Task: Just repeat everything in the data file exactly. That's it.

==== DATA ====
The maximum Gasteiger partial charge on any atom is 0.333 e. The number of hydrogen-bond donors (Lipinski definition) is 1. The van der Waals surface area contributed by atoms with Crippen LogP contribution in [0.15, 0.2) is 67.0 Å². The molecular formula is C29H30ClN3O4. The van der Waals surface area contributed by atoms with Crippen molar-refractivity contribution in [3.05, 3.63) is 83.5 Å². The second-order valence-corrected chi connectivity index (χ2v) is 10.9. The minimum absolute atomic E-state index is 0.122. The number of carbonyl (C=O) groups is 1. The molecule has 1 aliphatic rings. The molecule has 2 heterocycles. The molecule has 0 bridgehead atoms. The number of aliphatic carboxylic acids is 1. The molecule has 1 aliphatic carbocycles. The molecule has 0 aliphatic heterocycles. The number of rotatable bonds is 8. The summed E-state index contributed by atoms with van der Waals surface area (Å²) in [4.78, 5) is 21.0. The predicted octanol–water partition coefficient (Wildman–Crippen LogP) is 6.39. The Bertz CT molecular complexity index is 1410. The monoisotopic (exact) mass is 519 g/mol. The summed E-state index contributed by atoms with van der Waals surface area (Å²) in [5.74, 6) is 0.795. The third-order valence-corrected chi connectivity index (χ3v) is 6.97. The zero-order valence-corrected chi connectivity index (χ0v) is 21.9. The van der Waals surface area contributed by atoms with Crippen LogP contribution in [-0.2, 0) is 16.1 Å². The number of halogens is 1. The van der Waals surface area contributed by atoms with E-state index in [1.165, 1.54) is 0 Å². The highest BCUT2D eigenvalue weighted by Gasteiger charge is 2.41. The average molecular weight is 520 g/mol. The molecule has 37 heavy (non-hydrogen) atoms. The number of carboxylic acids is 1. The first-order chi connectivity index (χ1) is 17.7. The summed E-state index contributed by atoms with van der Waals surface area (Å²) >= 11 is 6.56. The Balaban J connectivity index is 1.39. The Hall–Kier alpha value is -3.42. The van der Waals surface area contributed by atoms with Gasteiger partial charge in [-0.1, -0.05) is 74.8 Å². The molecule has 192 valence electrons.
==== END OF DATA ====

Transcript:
The maximum Gasteiger partial charge on any atom is 0.333 e. The number of hydrogen-bond donors (Lipinski definition) is 1. The van der Waals surface area contributed by atoms with Crippen LogP contribution in [0.15, 0.2) is 67.0 Å². The molecular formula is C29H30ClN3O4. The van der Waals surface area contributed by atoms with Crippen molar-refractivity contribution in [3.05, 3.63) is 83.5 Å². The second-order valence-corrected chi connectivity index (χ2v) is 10.9. The minimum absolute atomic E-state index is 0.122. The number of carbonyl (C=O) groups is 1. The molecule has 1 aliphatic rings. The molecule has 2 heterocycles. The molecule has 0 bridgehead atoms. The number of aliphatic carboxylic acids is 1. The molecule has 1 aliphatic carbocycles. The molecule has 0 aliphatic heterocycles. The number of rotatable bonds is 8. The summed E-state index contributed by atoms with van der Waals surface area (Å²) in [4.78, 5) is 21.0. The predicted octanol–water partition coefficient (Wildman–Crippen LogP) is 6.39. The Bertz CT molecular complexity index is 1410. The monoisotopic (exact) mass is 519 g/mol. The summed E-state index contributed by atoms with van der Waals surface area (Å²) in [5.74, 6) is 0.795. The third-order valence-corrected chi connectivity index (χ3v) is 6.97. The zero-order valence-corrected chi connectivity index (χ0v) is 21.9. The van der Waals surface area contributed by atoms with Crippen LogP contribution in [-0.2, 0) is 16.1 Å². The number of halogens is 1. The van der Waals surface area contributed by atoms with E-state index in [1.165, 1.54) is 0 Å². The highest BCUT2D eigenvalue weighted by Gasteiger charge is 2.41. The average molecular weight is 520 g/mol. The molecule has 37 heavy (non-hydrogen) atoms. The number of carboxylic acids is 1. The first-order chi connectivity index (χ1) is 17.7. The summed E-state index contributed by atoms with van der Waals surface area (Å²) >= 11 is 6.56. The Balaban J connectivity index is 1.39. The Hall–Kier alpha value is -3.42. The van der Waals surface area contributed by atoms with Gasteiger partial charge in [-0.1, -0.05) is 74.8 Å². The molecule has 192 valence electrons.